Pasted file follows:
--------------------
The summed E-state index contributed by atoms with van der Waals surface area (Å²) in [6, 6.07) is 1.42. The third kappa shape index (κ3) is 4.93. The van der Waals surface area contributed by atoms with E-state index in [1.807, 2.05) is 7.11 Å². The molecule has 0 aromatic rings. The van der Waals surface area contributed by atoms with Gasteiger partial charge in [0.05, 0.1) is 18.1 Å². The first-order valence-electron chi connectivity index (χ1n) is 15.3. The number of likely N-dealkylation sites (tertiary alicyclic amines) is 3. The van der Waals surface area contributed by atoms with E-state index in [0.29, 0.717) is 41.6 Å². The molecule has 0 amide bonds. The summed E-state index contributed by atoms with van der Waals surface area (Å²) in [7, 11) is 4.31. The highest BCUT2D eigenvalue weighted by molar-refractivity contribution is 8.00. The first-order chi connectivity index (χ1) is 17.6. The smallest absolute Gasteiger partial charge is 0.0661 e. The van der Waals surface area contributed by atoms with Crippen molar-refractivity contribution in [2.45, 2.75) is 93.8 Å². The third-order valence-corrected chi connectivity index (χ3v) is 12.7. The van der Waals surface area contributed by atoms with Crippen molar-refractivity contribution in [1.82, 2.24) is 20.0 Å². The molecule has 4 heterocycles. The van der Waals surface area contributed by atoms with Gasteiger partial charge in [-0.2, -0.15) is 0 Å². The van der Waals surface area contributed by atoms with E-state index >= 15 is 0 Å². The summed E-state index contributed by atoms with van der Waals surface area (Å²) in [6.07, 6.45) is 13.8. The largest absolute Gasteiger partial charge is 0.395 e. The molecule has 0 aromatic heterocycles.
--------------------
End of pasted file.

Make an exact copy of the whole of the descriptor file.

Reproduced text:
The summed E-state index contributed by atoms with van der Waals surface area (Å²) in [6, 6.07) is 1.42. The third kappa shape index (κ3) is 4.93. The van der Waals surface area contributed by atoms with E-state index in [1.807, 2.05) is 7.11 Å². The molecule has 0 aromatic rings. The van der Waals surface area contributed by atoms with Gasteiger partial charge in [0.05, 0.1) is 18.1 Å². The first-order valence-electron chi connectivity index (χ1n) is 15.3. The number of likely N-dealkylation sites (tertiary alicyclic amines) is 3. The van der Waals surface area contributed by atoms with E-state index in [0.29, 0.717) is 41.6 Å². The molecule has 0 amide bonds. The summed E-state index contributed by atoms with van der Waals surface area (Å²) in [7, 11) is 4.31. The highest BCUT2D eigenvalue weighted by molar-refractivity contribution is 8.00. The first-order chi connectivity index (χ1) is 17.6. The smallest absolute Gasteiger partial charge is 0.0661 e. The van der Waals surface area contributed by atoms with Crippen molar-refractivity contribution in [2.45, 2.75) is 93.8 Å². The third-order valence-corrected chi connectivity index (χ3v) is 12.7. The van der Waals surface area contributed by atoms with Crippen molar-refractivity contribution in [1.82, 2.24) is 20.0 Å². The molecule has 4 heterocycles. The van der Waals surface area contributed by atoms with Gasteiger partial charge in [-0.2, -0.15) is 0 Å². The van der Waals surface area contributed by atoms with E-state index >= 15 is 0 Å². The summed E-state index contributed by atoms with van der Waals surface area (Å²) in [6.07, 6.45) is 13.8. The largest absolute Gasteiger partial charge is 0.395 e. The molecule has 0 aromatic heterocycles.